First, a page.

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We’ve all had the experience where our smart phone or a consumer email list sends us an alert “customized to our preferences” that misses the mark. Experiences like these and many others teach us that we should be careful about how we use and trust data since the data could be wrong. That’s an extremely important lesson for healthcare as we enter a new world of healthcare reimbursement where what we get paid will largely be driven by data. Done correctly, healthcare will lower costs, improve care, and better serve even the most vulnerable patients on the back of high quality data analytics. Done incorrectly, healthcare will treat the wrong patients, increase costs and miss helping the patients that need healthcare the most. This is the high stakes game of health data analytics.
Healthcare is currently being engulfed by data from every angle. While this is extremely challenging, we’re seeing examples of successfully using the data to improve healthcare. For example, one university medical center used predictive analytics developed from a dataset of over 250,000 patient admissions to create an early warning system which can identify high-risk hospital ward patients and improve ICU triage decisions as much as 48 hours in advance. This is why healthcare data analytics is so important and essential to the future of healthcare. The right data analytics at the right place at the right time is going to save lives and money.
Stan Huff, CMIO at Intermountain, likes to share an experience they had in their hospital. When evaluating different treatments for patients at their hospital they found that one treatment would cause problems in 4 in 100 patients while an alternate treatment would only cause problems in 3 in 100 patients. It turns out that the human mind can’t comprehend a difference in quality of 4 in 100 versus 3 in 100. However, computers can tell that difference. This is the heart of health data analytics and illustrates why we need appropriately research health data analytics to assist in care.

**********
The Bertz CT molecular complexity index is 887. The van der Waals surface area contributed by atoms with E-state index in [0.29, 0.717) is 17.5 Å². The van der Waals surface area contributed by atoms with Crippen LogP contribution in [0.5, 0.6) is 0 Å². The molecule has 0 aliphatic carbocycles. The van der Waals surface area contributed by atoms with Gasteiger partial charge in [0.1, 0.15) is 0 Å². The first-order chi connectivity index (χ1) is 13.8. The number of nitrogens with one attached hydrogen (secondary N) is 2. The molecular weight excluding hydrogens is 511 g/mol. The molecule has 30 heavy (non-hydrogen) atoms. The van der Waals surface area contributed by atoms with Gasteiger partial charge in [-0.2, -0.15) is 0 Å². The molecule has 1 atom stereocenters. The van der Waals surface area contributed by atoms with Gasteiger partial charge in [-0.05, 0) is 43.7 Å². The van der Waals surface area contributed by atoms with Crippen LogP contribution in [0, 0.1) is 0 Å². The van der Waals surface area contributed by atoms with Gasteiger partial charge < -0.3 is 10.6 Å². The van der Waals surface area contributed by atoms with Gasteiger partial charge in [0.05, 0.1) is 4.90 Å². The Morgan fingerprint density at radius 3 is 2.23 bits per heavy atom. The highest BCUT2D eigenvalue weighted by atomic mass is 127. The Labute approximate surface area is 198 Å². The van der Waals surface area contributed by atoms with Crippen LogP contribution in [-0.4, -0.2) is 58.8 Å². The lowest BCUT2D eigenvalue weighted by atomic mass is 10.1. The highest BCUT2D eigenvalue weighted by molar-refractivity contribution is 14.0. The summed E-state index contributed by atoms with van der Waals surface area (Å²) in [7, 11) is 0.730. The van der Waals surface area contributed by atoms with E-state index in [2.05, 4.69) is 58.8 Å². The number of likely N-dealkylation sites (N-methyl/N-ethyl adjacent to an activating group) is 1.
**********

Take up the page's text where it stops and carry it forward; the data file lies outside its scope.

The challenge is that there are thousands of treatments, protocols, approaches, analytics, etc that need to be tested and evaluated for their efficacy. No one organization will be able to evaluate every healthcare analytic out there. We’re going to need to create a way to share health data analytics findings across organizations so that everyone benefits.
We’re starting to see this type of sharing happening between healthcare organizations. Some organizations are doing it in an open source manner on the back of the FHIR protocol where any organization can take their work and implement it in their organization. Others are creating commercial platforms where a healthcare organization’s research can be commercialized and shared with other organizations. Both models can work, but we need hundreds and thousands of more organizations and people involved in this health data research and sharing if we really want to extract all of the benefits health data analytics can provide. While cognitive computing and neural networks is showing promise, we still need humans to assist in the process.
What’s particularly interesting about this high stakes “game” of healthcare data analytics is that those that are most successful are going to define what the future of healthcare will look like. Health data scientists’ analytics discoveries are going to create a standard of care that will be required of every healthcare organization. It could literally be considered malpractice for someone to practice medicine contrary to what the health data says about a patient. Sure, there will be exceptions to the data analytic, but there will have to be some strong mitigating reasons to ignore the analytics and proceed down a different care path.
The beauty of health data analytics is that we have a tremendous opportunity to improve care and lower healthcare costs. The scary part of health data analytics is that we could get it wrong and patients could lose their lives.